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Medicine Science

Stroke Risk Spikes In Healthy Adults Who Don't Get Enough Sleep 70

Posted by timothy
from the use-this-fact-in-salary-negotiations dept.
hessian writes "Attention, busy middle-aged folks. You may be healthy and thin, but if you habitually sleep less than six hours a night, you still could be boosting your risk of a stroke. That's the surprising conclusion of a new study being presented Monday at SLEEP 2012, the annual meeting of the nation's sleep experts."
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Stroke Risk Spikes In Healthy Adults Who Don't Get Enough Sleep

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  • by EzInKy (115248) on Tuesday June 12, 2012 @09:29AM (#40294625)

    Interesting! Could it be that using the BMI as a determining factor in who is healthy and who is not is in itself a flawed concept? Perhaps the amount of sleep needed is related to caloric intake, and the caloric intake necessary to maintain a BMI less than 25 is not sufficient to avoid stroke? Certainly there is more here than meets the eye. I'd strongly recommend much further study before anyone changes their lifestyles due to this study.

  • by macraig (621737) <mark.a.craig@g[ ]l.com ['mai' in gap]> on Tuesday June 12, 2012 @09:41AM (#40294761)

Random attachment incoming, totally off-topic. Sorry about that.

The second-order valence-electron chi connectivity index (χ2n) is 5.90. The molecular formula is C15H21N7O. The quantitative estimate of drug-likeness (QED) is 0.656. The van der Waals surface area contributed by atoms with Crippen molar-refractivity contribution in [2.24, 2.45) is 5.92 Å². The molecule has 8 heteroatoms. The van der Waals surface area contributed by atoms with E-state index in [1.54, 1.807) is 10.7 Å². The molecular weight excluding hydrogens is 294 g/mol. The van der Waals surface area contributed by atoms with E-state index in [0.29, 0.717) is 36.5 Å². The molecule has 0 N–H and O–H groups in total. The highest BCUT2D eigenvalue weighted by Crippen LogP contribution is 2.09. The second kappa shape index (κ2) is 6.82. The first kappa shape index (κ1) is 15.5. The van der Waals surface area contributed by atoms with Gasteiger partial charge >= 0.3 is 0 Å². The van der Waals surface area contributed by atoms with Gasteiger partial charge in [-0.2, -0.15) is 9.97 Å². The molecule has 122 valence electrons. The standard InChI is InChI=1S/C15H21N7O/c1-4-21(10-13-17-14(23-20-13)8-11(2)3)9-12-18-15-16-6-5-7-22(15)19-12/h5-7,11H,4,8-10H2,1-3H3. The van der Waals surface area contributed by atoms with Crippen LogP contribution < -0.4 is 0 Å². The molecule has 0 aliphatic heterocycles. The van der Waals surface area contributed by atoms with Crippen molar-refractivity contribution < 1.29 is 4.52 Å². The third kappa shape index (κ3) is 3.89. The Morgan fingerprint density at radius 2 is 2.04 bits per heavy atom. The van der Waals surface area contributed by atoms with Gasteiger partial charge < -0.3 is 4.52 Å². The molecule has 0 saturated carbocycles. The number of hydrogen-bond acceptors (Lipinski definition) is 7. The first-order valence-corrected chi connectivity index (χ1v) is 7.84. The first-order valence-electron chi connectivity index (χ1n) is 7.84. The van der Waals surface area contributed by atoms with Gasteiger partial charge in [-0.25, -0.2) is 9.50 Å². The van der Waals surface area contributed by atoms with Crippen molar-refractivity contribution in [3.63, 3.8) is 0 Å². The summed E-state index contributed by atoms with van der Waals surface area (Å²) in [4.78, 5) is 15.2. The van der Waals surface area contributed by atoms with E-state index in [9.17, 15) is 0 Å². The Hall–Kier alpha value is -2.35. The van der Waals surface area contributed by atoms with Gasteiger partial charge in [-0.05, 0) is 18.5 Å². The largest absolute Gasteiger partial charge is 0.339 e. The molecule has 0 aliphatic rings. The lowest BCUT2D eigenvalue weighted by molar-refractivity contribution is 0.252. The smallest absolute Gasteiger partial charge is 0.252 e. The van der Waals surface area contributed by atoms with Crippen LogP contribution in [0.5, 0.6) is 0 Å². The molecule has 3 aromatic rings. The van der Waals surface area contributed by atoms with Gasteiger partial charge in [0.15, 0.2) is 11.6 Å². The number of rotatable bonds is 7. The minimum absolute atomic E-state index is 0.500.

TFA, at least, doesn't even mention segmented sleep [goo.gl] or how that might alter this alleged dynamic. Since there seems to be irrefutable evidence that the Industrial Age is the specific cause of this change in our sleep patterns and a prescriptive (if subconscious) effort to pigeonhole our sleep into one neat temporal compartment, why do these supposed experts continue to promote the Industrial Age myth of a single eight-hour sleep cycle? Why don't they consider the possibility that it might be our efforts as a civilization to force our sleep patterns into a single tightly regimented box that is causing the increased risk of stroke and other problems?

  • Hmmm... (Score:4, Interesting)

    by fuzzyfuzzyfungus (1223518) on Tuesday June 12, 2012 @09:58AM (#40294937) Journal
    At least for the purpose of argument, I'm assuming that the statistical epidemiology is accurate; but that leaves me very curious indeed about what the mechanism is.

    I wouldn't have expected getting more or less sleep to affect the structural integrity of some unlucky blood vessel in your brain. Are there any clues about why such a dramatic effect might occur?
  • Re:Hmmm... (Score:4, Interesting)

    by ShanghaiBill (739463) on Tuesday June 12, 2012 @11:04AM (#40295847)

    Are there any clues about why such a dramatic effect might occur?

    I have high blood pressure, and monitor it daily. If I don't get enough sleep my BP is higher. If I pull an all nighter (get zero sleep) my BP will go up by 20 points. For someone who already has high BP, that is enough to cause a stroke.

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